Check local ordinances
Check with your local officials to ensure that chickens are allowed where you live. Some municipalities have bans on chickens, or limits on how many chickens you can keep on your property. Because of their infamous early-morning cockadoodle-doos, roosters are banned from many cities. If your city isn’t yet chicken-friendly, CommunityChickens.com has articles on how to change local ordinances if you have one in your area.
Build a happy chicken home
You’ll need a chicken coop or a secure hen house that offers the birds a safe place to lay eggs, as well as a “run” where they can roam and peck. Make sure your coop is predator-proof.
Each chicken needs three to four square feet of space in the coop, and another three to four square feet in the run. Because chickens are social animals, we suggest a minimum of six chickens—which would require an 18-sq foot coop and a run of equal size. Experts also recommend having one nesting box inside the coop for every three to four chickens—you can use a pre-fabricated wooden box from a feed store, or utilize any number of things you may have at home, like old milk crates, plastic tubs, dresser drawers, and even a five-gallon bucket placed on its side.
If you’re a do-it-yourself-er, the internet is rife with ideas and instructions—from coops on wheels that can be moved from place-to-place in your yard to designs to build a coop for under $100. Choose non-toxic and sustainable materials to have the lightest impact on the earth and its climate.
Pick your chicks
There are many breeds available for your flock. Different breeds have different personalities and different rates of egg-laying—and you can combine breeds in one flock for variety. Mother Earth News has a “Pickin’ Chicken” app to help you choose, or use MyPetChicken.com’s Breed Selector Tool to find the breed of chicken right for you.
If you want to raise your chickens from chicks, you’ll need heat and special feed; chicks can be found at local feed stores and farms. You may also be able to find older chickens locally. Consider looking at local shelters and farm sanctuaries first.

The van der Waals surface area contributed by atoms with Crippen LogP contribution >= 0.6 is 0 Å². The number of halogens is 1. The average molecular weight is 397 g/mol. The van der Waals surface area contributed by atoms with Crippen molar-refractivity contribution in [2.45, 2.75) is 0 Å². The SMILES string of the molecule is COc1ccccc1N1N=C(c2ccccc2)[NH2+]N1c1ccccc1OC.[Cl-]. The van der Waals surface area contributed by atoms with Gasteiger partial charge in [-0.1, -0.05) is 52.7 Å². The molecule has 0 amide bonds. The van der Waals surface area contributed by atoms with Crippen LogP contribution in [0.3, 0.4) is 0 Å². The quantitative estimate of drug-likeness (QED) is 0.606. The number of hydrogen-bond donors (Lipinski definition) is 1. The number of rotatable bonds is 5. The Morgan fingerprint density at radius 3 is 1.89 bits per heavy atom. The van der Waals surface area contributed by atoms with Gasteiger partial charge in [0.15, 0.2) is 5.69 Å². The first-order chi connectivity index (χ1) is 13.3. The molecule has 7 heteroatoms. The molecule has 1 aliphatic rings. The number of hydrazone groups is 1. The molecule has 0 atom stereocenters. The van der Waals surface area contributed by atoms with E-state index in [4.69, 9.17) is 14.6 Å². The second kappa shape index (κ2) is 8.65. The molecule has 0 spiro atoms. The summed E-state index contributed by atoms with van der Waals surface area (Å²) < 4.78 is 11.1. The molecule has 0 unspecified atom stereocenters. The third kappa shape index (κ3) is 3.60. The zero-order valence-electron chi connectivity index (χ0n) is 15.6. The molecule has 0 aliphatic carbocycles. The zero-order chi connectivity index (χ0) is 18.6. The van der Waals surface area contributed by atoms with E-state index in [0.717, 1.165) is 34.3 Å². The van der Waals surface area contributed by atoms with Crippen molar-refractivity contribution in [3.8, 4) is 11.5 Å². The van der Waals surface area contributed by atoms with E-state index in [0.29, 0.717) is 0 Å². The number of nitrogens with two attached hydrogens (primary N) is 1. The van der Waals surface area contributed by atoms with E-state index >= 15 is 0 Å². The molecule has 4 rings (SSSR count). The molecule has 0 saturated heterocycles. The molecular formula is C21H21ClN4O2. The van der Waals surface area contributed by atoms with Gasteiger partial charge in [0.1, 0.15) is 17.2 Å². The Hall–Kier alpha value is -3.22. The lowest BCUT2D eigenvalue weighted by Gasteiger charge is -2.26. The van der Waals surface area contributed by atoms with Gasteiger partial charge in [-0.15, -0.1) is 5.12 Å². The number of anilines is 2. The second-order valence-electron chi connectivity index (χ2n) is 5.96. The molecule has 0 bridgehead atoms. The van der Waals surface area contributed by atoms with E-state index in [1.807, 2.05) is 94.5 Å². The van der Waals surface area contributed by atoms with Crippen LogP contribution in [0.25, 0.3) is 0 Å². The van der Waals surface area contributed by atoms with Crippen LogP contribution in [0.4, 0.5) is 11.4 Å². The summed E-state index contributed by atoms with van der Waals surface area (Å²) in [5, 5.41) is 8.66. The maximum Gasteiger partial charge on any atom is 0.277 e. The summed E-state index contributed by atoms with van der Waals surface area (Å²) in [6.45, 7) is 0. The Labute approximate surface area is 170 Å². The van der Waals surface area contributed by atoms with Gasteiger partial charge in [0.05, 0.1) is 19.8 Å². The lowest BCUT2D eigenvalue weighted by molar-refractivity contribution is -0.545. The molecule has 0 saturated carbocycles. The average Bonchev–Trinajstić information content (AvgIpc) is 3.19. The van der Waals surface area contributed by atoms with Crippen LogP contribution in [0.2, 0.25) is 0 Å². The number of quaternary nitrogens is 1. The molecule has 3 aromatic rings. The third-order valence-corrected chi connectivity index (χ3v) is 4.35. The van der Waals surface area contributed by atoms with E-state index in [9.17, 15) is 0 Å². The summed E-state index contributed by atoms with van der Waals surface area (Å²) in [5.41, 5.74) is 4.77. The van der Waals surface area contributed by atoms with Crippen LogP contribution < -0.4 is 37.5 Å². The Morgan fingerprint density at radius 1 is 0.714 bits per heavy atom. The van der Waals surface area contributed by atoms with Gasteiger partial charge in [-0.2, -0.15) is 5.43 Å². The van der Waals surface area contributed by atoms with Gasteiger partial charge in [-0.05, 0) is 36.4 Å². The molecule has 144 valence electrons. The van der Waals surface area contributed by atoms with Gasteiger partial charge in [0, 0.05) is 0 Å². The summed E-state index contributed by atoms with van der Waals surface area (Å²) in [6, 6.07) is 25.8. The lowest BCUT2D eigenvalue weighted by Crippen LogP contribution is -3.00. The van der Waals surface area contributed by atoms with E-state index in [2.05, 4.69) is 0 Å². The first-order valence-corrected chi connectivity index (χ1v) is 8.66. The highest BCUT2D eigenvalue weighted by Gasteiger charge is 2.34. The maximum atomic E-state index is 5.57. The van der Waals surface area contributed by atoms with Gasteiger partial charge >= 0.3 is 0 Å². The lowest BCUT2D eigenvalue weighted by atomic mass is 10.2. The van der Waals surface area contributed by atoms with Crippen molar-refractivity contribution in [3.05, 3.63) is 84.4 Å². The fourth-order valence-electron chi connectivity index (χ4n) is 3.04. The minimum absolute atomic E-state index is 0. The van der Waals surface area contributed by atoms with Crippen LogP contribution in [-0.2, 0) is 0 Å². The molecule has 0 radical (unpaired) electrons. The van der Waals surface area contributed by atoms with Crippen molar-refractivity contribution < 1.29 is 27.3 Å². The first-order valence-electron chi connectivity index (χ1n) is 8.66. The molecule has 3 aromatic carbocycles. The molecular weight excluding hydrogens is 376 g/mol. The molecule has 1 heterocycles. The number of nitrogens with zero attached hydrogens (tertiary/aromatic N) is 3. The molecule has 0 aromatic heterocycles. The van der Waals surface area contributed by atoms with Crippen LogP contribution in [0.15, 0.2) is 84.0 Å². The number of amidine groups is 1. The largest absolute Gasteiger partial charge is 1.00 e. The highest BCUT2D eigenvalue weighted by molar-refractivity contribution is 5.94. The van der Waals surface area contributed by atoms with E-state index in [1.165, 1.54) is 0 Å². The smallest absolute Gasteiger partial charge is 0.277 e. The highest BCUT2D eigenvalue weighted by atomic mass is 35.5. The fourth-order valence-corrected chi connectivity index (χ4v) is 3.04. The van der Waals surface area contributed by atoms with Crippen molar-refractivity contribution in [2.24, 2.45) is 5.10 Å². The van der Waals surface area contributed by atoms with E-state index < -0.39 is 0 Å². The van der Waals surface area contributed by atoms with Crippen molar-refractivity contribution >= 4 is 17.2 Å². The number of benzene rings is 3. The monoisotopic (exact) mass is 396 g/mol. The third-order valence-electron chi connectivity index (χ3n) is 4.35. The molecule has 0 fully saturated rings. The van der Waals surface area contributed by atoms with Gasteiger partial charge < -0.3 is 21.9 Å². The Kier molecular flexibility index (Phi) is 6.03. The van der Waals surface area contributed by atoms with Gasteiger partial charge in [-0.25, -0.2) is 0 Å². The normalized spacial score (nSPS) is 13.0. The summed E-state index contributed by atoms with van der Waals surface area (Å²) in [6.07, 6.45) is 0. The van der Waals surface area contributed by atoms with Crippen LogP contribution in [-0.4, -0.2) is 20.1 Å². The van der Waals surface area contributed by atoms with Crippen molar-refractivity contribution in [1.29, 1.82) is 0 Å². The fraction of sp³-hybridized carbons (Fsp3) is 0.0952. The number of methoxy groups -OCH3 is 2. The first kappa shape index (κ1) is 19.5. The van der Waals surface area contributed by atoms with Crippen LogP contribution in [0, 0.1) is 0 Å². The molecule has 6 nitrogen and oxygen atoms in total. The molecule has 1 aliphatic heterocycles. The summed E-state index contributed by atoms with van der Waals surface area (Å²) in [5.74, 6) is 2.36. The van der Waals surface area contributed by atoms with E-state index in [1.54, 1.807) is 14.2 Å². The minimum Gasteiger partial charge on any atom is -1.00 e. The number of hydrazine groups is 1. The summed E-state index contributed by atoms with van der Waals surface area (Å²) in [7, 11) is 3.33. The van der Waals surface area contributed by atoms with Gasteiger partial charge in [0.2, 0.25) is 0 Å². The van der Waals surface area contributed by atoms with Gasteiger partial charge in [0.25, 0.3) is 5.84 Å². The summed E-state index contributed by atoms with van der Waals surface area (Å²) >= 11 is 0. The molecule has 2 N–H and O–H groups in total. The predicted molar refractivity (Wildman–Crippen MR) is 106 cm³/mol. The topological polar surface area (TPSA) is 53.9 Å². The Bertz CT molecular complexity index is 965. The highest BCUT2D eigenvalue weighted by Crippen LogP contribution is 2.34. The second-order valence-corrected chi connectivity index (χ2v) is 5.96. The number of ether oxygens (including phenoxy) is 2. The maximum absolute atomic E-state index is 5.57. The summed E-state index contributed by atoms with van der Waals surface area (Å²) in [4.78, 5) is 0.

Care for them daily
Taking proper care of your chickens will ensure that they stay healthy and will help you get the most eggs out of your flock. Each chicken requires about ¼ cup of feed per day, as well as a supply of fresh, clean water. Chickens can survive both hot and cold weather and will be fine outside with temperatures as low as 15 degrees, but their laying patterns will change with the seasons.
Be sure to be vigilant about cleaning your chicken coop every two weeks and cleaning your hands and shoes after handling chickens and their eggs. The old bedding material and manure collected from the coop and run make excellent organic fertilizer to add to compost and garden beds (once aged).
Keeping chickens is one of the optional Climate Victory Gardening practices because of the animals' climate-savvy fertilization techniques (manure) and their ability of divert organic wastes from the landfill where it would otherwise generate potent greenhouse gases.
Most hens start laying eggs at about six months old and will lay with the greatest frequency for that first year—around four to seven eggs each week, though it may vary with the seasons. The number of eggs she’ll produce will reduce by about ten percent each subsequent year, and most backyard hens can live from eight to ten years.
Learn more about The Many Benefits of Backyard Chickens.